Writers’ block has haunted me for a few weeks after the death of my dad. Finally, my creative juices are flowing again and I have to thank my kindergarteners I teach library skills to for that.  It’s true- everything you need to know about life you learn in kindergarten. Because of my love of nature I feel inspired to teach my PreK and K all about its beauty, especially since they live in a very urban environment, an inner city. Every year we read favorite picture books, like “The Leaf Man,” ” How Many Seeds in a Pumpkin?” and “The Runaway Pumpkin.”   Every year I bring in mini pumpkins in October and teach them about the parts of a plant and the life cycle of a plant from seed to sprout.  At the end of October, I always give the pumpkins to the kids to keep, after they have graced the library desks. There are actual arguments about who gets to take the pumpkins home. I have to raffle them off and still some kids are upset. I cannot possibly buy 200 or 300 pumpkins for all the Prek to 2 graders I teach, but I do know that I have instilled in them a love for reading and learning about nature. We count pumpkins, look at the fall leaves and read so many books about them, fiction and non-fiction. The fall is probably my favorite season. October’s glorious colors and the crisper weather inspire me.  I discover migratory birds returning back south or west in my garden during October and November.  My lovely garden plants start to hibernate for winter, turning brown and dry. And I wait for the spring when I will again teach my students about the life cycle of nature, but this time of the miraculous monarch butterfly.

Women’s History Month- Girl Power

91lWZ3NrxoL__SL1500_There are so many strong female characters in kid lit fiction.  When I think of book series for young readers, there seem to be so many titles with spunky girl characters.   Junie B. Jones, Cam Jansen, Marisol Macdonald.  For older girl readers, the Hunger Game’s Katniss Everdeen and Divergent’s Beatrice (Tris) show the world girl power.

Authors Judy Blume, Rita Williams Garcia and Laurie Andersen all have female role models for young girl readers. The website http://www.amightygirl/books.com features great recommendations for that girl reader in your household.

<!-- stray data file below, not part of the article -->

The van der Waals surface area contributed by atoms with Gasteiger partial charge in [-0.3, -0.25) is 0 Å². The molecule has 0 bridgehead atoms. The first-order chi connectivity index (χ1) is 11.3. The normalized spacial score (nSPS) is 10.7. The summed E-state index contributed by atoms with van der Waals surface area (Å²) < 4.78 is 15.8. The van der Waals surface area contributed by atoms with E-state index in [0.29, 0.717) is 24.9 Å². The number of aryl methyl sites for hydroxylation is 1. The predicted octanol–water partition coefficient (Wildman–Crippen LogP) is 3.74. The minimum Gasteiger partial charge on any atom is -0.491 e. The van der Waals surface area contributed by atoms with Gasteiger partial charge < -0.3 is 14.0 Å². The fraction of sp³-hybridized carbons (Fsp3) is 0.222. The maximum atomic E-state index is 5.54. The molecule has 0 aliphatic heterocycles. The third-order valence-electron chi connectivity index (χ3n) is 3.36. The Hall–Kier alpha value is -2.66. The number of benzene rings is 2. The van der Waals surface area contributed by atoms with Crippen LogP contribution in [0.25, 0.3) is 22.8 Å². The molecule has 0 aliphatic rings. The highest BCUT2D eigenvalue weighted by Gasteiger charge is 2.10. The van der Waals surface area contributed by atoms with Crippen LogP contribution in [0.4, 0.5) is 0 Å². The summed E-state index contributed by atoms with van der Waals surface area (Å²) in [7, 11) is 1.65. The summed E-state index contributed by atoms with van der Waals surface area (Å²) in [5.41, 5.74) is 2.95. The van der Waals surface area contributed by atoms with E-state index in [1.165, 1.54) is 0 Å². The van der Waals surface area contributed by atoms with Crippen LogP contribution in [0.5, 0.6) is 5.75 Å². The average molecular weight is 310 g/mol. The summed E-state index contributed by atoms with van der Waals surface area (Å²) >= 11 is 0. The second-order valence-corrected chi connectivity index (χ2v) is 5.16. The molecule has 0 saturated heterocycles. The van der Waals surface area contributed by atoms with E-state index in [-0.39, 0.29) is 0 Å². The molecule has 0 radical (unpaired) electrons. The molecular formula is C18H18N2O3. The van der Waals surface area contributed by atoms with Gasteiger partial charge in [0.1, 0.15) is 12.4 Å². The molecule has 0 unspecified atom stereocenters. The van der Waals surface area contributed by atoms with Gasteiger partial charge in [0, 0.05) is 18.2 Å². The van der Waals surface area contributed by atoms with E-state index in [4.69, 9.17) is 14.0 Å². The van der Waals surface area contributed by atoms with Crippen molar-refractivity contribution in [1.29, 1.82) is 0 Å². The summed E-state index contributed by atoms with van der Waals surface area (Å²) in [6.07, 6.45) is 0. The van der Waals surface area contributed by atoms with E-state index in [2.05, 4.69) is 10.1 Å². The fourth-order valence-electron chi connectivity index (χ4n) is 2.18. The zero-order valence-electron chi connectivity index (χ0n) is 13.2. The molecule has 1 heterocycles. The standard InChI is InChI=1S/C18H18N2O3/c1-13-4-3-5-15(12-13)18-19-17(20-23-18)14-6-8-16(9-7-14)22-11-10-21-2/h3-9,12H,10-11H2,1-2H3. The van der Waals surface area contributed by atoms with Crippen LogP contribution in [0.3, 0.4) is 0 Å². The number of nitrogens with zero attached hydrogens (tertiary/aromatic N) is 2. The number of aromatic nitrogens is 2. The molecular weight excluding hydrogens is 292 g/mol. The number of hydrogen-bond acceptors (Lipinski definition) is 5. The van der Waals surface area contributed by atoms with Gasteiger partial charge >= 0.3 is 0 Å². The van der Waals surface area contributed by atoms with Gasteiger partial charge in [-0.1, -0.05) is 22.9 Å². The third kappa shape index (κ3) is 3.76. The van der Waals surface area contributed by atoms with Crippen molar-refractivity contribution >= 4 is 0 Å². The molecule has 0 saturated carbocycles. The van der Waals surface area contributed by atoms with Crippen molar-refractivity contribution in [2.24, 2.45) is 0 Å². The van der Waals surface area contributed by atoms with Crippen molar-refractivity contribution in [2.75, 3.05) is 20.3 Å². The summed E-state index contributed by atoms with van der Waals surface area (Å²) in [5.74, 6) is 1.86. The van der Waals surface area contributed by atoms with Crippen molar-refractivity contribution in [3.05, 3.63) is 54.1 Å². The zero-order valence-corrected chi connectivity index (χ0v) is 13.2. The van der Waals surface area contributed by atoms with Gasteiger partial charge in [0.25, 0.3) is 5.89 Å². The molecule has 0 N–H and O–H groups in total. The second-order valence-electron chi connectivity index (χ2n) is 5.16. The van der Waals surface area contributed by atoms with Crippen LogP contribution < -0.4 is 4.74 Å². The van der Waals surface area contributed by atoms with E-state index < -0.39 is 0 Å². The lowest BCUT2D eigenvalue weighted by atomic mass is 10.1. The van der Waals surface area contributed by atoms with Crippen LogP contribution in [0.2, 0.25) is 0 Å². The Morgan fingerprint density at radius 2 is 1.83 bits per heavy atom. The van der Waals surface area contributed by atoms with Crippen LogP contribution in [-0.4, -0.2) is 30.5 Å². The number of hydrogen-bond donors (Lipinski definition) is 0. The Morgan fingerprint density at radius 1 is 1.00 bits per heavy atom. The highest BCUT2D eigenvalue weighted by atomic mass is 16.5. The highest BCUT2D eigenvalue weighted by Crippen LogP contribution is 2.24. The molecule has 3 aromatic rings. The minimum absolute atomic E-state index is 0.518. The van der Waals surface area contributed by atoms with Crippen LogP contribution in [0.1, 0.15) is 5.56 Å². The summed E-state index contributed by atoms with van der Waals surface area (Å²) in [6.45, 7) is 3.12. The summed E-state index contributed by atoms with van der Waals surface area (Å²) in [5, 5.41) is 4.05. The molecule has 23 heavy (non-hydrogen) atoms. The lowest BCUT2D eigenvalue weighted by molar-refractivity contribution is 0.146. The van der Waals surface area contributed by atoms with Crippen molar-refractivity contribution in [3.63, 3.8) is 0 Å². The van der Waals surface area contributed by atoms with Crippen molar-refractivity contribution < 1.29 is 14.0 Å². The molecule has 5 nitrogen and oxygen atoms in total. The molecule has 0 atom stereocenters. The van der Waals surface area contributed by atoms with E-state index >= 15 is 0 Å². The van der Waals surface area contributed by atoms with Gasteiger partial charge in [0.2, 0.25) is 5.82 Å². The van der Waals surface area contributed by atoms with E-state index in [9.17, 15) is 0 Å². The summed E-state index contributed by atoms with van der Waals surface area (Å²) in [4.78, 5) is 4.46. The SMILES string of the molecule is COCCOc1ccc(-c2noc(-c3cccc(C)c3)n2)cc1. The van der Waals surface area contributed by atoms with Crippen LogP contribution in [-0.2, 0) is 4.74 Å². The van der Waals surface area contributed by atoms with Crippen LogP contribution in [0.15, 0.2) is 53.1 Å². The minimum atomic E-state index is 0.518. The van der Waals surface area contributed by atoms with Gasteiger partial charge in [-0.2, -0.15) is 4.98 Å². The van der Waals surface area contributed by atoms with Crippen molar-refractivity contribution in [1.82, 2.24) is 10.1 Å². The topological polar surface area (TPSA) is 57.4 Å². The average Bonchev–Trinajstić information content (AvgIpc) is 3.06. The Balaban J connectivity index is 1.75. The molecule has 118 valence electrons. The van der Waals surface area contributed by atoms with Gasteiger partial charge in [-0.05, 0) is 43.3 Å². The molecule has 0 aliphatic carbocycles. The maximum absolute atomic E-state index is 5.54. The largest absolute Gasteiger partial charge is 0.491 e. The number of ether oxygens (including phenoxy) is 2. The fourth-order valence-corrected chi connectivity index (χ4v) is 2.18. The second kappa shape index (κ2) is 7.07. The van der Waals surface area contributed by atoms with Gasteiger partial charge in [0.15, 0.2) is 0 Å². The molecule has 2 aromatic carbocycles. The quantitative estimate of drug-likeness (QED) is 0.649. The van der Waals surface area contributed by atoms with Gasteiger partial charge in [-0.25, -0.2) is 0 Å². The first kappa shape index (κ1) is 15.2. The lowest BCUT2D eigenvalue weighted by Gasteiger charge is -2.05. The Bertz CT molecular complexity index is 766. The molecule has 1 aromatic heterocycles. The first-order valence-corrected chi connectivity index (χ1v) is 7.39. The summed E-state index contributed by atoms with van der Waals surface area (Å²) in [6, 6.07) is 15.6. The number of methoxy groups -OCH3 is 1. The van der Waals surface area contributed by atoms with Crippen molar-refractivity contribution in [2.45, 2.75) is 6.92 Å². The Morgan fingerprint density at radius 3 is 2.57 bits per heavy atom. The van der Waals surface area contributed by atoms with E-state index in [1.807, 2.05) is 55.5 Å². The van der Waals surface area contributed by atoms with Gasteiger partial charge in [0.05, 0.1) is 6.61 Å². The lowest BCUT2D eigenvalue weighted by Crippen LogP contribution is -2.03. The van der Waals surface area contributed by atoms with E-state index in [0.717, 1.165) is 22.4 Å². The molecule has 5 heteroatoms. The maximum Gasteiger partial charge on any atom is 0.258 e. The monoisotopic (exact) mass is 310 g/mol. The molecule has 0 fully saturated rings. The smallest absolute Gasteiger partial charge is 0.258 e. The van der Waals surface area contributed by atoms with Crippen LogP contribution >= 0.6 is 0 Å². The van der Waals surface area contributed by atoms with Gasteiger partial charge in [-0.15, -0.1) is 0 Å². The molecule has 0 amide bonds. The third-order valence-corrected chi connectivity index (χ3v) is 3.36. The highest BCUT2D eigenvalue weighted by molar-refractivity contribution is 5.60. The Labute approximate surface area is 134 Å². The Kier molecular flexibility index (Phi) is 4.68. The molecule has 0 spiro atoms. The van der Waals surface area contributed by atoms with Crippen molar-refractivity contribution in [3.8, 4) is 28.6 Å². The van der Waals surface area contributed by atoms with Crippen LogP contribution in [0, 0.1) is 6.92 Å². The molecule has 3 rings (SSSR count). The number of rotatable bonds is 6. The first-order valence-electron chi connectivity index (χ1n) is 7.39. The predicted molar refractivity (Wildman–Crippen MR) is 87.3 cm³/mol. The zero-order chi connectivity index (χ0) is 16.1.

In contrast, there are not too many male kid lit counterparts.   The Harry Potter and Diary of a Wimpy Kid series have good male characters but are they heroic without the help of other minor characters?

If you can think of a strong male character in a kid lit series, let me know.

The Vintage Vantage

il_fullxfull_260358382                                                                                                Are you curling up with a good book on these cold wintry days? As a children’s librarian I try to make individualized recommendations to my students based on their interests. I was an avid reader as a child, curling up with a good book before I went to bed at night  that was often part of a series like the Little House on the Prairie books or a good author for girls like Judy Blume. Who knew I would become a writer and librarian later on in life?  (Actually my parents were very encouraging as they nurtured that interest,; my first paying job was actually working for one of  the NYPL branches in Queens, NY.)

My younger students love nonfiction titles about animals and dinosaurs, pets, even cookbooks!   By third grade, students only want to read graphic novels with illustrations such as Diary of a Wimpy Kid and the Dork Diaries series.  I encourage the reading of graphic books as a starting point,  but kids are not really reading full novels anymore. There is a big gap between those grades and the middle school world of dystopia found in bestsellers Divergent and The Hunger Games. We need to prepare students for college by them being able to read lengthier texts.

As I often find myself in a quandary of what to recommend for readers from 8 to 12, I have turned to some of the vintage books of my youth.  Kids still love reading mysteries, whether male or female.  The modern A to Z Mysteries series are good for this age, but why not recommend some good old Nancy Drew or Hardy Boys too?  Kids today still love reading Classic authors with a sense of humor such as Beverly Cleary, Judy Blume and Shel Silverstein.  Read the introduction to a vintage classic, Pippi Longstocking, by Astrid Lindgren out loud and see if the kids don’t want to find out more about the main character who lives by herself with a pet monkey  and a pirate for a father.